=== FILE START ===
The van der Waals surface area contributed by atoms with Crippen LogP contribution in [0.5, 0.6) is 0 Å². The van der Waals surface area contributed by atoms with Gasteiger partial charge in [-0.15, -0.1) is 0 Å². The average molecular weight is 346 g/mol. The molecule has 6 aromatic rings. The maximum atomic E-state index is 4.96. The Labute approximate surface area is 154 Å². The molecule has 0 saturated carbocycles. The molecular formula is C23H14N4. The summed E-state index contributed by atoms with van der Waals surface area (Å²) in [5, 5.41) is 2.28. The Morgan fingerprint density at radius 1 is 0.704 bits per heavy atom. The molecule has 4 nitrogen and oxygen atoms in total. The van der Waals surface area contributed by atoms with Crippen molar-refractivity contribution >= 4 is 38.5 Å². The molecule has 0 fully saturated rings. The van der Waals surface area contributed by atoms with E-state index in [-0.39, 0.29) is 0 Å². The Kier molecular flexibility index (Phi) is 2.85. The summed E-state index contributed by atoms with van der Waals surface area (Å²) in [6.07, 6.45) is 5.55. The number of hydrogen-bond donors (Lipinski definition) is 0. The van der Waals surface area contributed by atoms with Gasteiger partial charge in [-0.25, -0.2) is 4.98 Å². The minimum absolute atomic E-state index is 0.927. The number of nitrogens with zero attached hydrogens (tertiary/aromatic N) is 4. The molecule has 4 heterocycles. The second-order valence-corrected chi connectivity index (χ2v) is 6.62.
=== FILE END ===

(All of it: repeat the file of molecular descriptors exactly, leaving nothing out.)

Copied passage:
The van der Waals surface area contributed by atoms with Crippen LogP contribution in [0.5, 0.6) is 0 Å². The van der Waals surface area contributed by atoms with Gasteiger partial charge in [-0.15, -0.1) is 0 Å². The average molecular weight is 346 g/mol. The molecule has 6 aromatic rings. The maximum atomic E-state index is 4.96. The Labute approximate surface area is 154 Å². The molecule has 0 saturated carbocycles. The molecular formula is C23H14N4. The summed E-state index contributed by atoms with van der Waals surface area (Å²) in [5, 5.41) is 2.28. The Morgan fingerprint density at radius 1 is 0.704 bits per heavy atom. The molecule has 4 nitrogen and oxygen atoms in total. The van der Waals surface area contributed by atoms with Crippen molar-refractivity contribution >= 4 is 38.5 Å². The molecule has 0 fully saturated rings. The van der Waals surface area contributed by atoms with E-state index in [-0.39, 0.29) is 0 Å². The Kier molecular flexibility index (Phi) is 2.85. The summed E-state index contributed by atoms with van der Waals surface area (Å²) in [6.07, 6.45) is 5.55. The number of hydrogen-bond donors (Lipinski definition) is 0. The van der Waals surface area contributed by atoms with Gasteiger partial charge in [-0.25, -0.2) is 4.98 Å². The minimum absolute atomic E-state index is 0.927. The number of nitrogens with zero attached hydrogens (tertiary/aromatic N) is 4. The molecule has 4 heterocycles. The second-order valence-corrected chi connectivity index (χ2v) is 6.62.